Nördlingen and the last steam trip in Bavaria.

Our little train anorak group was scheduled to visit the Bayrisches Eisenbahn Museum in Nördlingen twice during our week long Bavarian adventure. This little town is about one and one half hours outside of our home base of Augsburg by bus. 

A view of Nördlingen (Town of Nördlingen Photo)

The town of about 24000 souls is well worth a visit, even for those who are not at all interested in railroads. It is incredibly picturesque, being one of only three German towns with their medieval walls still totally intact. Rothenburg ob der Tauber and Dinkelsbühl being the other two. Of course Rothenburg is the most famous of the three and it is also famously overrun by tourists. Not so Nördlingen. There are no hordes of rushed Chinese, no giggling Japanese. Seems like there are only natives!

Well, on occasion you do get a group of weird folks from the UK (with an occassional American thrown in) wanting to feast their eyes on retired steam locomotives, rusting electrics and diesel engines which haven't run for decades. All this can be done at the Nördlingen Bayrisches Eisenbahn Museum! The museum does have some aces in the whole: about a handful of steam locomotives which are in running condition and also are main line certified. That was the reason for our little group to make the trek to the museum: main line steam running!

Die Deutsche Bahn (German Railway) abandoned this locomotive servicing facility, which had been built in 1849 for the Ludwigs Bahn, in 1982. Steam had been on its way out for some years and Deutsche Bahn just did not need the expense of another huge roundhouse and servicing facility for their dwindling number of steam locomotives. Thus the railroad abondoned the whole thing. 

In 1985 a group of German railroad enthusiasts formed the "Bayrisches Eisenbahn Museum" and took over the badly deteriorated physical plant from Deutsche Bahn. The idea was to recreate a working steam locomotive servicing facility, not a sterile, static museum. Mechanical shops, coaling bunkers, water towers and cinder pits were going to be rebuilt. Visitors are allowed to roam the grounds freely and are actively encouraged to get close up and personal with one of the steam behemoths. All this is done by volunteers and I must admit they have succeeded. 

Bayrisches Eisenbahn Museum (Photo from the museum web site)

Our little group of 24 was to take the museum's Class 41 1150 steam engine on an excursion down the electrified mainline towards Rastatt and then reverse at Dombühl to take a secondary line not used for passenger traffic, back to Nördlingen via Dinkelsbühl. The Deutsche Bahn AG had given our train a specific, timed path, but it looked like we were already behind schedule starting out. No matter: after all our little charter train had two (!) fully stocked dining cars and two coaches for the 24 of us.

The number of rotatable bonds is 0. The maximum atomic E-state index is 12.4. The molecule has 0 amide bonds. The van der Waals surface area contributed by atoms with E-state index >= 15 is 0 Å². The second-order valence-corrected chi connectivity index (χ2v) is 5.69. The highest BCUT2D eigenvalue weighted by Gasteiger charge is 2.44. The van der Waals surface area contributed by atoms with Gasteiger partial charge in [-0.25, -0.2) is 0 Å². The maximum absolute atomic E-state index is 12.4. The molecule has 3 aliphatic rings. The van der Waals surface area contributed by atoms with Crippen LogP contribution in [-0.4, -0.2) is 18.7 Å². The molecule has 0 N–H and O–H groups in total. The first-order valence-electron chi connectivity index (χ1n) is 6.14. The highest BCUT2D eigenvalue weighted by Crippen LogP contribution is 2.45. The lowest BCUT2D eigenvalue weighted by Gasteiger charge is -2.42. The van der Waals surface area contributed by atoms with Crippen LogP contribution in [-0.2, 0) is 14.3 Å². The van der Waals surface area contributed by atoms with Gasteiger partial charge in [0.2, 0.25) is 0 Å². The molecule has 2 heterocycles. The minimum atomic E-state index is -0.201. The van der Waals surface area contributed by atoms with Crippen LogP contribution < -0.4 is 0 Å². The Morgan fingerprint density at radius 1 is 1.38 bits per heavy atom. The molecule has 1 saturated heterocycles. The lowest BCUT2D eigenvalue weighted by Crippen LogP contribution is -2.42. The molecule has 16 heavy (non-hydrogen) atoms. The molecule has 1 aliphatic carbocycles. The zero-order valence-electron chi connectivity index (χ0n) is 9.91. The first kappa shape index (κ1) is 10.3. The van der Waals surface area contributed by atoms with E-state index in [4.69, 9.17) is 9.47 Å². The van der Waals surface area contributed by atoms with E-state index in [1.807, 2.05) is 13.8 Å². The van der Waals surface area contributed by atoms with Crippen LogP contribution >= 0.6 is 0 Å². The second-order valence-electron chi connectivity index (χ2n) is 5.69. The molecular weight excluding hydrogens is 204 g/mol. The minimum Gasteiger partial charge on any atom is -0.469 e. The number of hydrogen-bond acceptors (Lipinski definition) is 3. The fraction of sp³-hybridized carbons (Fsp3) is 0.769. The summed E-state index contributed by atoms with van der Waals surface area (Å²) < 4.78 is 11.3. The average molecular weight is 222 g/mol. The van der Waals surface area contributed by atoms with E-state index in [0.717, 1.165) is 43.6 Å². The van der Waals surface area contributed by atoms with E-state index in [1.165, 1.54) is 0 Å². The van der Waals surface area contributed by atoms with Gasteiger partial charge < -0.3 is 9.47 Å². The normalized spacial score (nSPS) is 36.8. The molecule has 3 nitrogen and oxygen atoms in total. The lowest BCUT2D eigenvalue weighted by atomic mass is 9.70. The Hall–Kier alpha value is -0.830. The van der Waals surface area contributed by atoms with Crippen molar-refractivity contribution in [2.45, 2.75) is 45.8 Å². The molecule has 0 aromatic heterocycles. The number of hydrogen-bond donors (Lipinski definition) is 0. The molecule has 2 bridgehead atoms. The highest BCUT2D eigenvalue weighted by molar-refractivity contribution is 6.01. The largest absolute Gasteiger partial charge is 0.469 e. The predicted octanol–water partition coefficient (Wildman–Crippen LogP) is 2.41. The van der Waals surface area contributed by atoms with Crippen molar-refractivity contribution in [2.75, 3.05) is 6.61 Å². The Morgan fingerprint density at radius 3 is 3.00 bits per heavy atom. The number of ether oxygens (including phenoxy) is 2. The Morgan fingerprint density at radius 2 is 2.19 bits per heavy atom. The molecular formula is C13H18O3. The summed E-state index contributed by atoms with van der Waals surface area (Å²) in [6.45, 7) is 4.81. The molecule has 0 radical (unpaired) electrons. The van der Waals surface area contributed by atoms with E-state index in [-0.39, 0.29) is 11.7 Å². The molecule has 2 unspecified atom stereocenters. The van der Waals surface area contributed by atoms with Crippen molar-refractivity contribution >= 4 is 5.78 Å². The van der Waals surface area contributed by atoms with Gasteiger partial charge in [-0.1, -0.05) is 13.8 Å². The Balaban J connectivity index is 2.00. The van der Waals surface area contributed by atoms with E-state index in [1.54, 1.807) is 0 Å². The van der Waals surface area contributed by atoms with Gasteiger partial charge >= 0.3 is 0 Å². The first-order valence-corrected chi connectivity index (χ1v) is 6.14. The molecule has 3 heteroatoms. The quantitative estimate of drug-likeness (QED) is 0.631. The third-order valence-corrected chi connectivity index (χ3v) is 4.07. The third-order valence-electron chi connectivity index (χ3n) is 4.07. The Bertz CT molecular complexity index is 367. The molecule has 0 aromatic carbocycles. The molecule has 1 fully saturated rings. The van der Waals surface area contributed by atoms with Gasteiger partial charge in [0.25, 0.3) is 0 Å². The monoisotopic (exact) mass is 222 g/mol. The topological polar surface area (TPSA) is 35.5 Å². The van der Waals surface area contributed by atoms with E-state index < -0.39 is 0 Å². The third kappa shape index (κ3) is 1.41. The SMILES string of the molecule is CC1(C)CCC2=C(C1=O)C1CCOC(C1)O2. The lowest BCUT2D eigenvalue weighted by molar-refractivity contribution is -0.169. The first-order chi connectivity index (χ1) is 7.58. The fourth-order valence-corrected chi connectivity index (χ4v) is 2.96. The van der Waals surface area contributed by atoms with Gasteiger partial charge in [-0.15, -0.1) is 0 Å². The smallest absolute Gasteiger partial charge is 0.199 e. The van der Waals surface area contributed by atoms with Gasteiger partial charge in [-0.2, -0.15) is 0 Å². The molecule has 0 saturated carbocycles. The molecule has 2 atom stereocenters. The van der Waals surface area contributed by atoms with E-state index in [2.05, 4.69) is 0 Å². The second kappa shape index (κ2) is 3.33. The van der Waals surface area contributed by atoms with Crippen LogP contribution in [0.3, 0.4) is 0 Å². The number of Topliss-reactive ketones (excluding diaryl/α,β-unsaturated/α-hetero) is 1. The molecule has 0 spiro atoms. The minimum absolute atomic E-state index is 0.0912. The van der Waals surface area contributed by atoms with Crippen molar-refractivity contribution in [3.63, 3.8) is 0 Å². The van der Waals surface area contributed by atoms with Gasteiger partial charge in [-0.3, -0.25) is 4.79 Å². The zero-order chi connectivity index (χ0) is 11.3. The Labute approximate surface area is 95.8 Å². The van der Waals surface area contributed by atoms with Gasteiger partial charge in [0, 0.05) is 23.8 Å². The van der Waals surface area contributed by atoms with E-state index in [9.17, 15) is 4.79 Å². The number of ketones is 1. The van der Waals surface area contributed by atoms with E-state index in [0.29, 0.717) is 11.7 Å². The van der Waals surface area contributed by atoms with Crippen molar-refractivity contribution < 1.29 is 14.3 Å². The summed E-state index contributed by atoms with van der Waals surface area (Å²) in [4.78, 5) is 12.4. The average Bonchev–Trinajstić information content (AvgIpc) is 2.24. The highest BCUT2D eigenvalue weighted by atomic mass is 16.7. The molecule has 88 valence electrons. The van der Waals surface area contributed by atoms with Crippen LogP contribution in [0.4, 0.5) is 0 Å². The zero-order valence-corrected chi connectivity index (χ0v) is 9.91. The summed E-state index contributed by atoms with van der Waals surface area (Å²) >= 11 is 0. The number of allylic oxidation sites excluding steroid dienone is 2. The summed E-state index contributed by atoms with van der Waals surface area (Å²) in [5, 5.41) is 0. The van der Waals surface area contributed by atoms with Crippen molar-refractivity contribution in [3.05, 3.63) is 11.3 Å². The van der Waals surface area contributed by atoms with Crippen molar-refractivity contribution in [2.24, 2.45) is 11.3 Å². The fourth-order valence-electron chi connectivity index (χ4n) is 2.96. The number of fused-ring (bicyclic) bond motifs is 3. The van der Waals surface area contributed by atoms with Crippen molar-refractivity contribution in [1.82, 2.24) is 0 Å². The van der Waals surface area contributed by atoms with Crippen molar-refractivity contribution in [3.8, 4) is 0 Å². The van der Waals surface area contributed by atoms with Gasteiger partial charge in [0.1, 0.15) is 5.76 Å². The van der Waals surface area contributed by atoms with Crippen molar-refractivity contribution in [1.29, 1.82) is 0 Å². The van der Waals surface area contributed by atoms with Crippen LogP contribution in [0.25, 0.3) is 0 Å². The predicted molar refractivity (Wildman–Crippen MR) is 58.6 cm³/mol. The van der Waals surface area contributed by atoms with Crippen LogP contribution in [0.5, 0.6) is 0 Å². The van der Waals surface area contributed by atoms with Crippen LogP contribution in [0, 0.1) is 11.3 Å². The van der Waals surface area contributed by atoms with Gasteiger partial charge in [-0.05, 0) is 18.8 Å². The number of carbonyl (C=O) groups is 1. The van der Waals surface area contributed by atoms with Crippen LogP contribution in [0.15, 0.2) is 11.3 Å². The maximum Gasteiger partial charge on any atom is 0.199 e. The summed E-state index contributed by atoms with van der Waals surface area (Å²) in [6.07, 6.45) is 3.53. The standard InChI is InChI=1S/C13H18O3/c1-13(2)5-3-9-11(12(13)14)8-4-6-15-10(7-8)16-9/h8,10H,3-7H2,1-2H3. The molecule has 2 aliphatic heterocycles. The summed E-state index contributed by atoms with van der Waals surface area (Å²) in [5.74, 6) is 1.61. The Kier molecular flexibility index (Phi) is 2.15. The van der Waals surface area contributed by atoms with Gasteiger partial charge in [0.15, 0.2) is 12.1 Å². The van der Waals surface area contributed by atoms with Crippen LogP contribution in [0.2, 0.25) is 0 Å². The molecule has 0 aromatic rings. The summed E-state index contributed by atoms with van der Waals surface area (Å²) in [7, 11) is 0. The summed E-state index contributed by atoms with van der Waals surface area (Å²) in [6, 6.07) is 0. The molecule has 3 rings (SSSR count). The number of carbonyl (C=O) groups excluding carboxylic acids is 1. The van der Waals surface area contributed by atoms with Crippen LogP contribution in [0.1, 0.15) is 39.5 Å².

A face only a mother can love: Class 41 1150 Steam Locomotive (Photo by Ralf Meier)

41's crew
A more conventional image of 41 1150. The author and a friend discussing the mechanics. (Photo by Michael Evans, www.macfilos.com)Our charter train (Photo by Michael Evans, www.macfilos.com)

The Class 41 steam locomotive is a 2-8-2 (Mikado) tender locomotive. In the early 1930's the Deutsche Reichsbahn Gesellschaft (DRG) needed a replacement for their rapidly ageing freight locomotives. DRG was looking for a two cylinder, fast freight locomotive with an axle load not to exceed 18 tonnes and a wheel configuration of 2-8-0 and a top speed of 90 kilometers per hour. 

DRG accepted several manufacturers proposals and the first engine of the class was built by Berliner Maschinenbau in 1937. All in all about 390 of the locomotive class were manufactured. 

41 1150 with our train in Dombühl station.

One of the dining cars on our trainAs I mentioned, at Dombühl the engine ran around the train and we proceeded to switch over to and continue on the secondary line. This meant running tender first all the way back to Nördlingen.  Apparently Deutsche Bahn AG is not very keen on having steam engines running on the main line amongst their service trains, even much less having a steam engine running tender first. 

In due course we arrived back in Nördlingen. Originally the tour company had scheduled about four hours in Nördlingen for a tour of the city and perhaps dinner, then be picked up by our bus for the ride back to Augsburg. My travel companion and I were not really all that enamored with spending all that time in this town. By now it was dark (remember this is January in Germany), pictures of the admittedly very photogenic town were pretty well impossible now. And I really did not relish a rushed dinner just to get back to Augsburg by bus. 

So it was that my friend and I informed our tour guide that we would take the service train back to Augsburg and take a pass on Nördlingen. Apparently others of our group had had the same thought: we found them huddled around the ticket machine at Nördlingen station trying to buy tickets back to Augsburg! 

The service train from Nördlingen to AugsburgWe all managed to get our tickets and got on the 17:06 train back to Augsburg. This one was a brand new Bombardier Class 440 electric multiple unit train.

About an hour later we were back in Augsburg. It had been quite a day. 


Here are a few photos from the Bayrisches Eisenbahn Museum:

The star of the museum: S3/6 steam locomotive

One of the first high speed electrics in the worldA battery powered rail car from the 1960'sS 3/6 Gearing DetailA short video of the 41 1150 run by at Dombühl: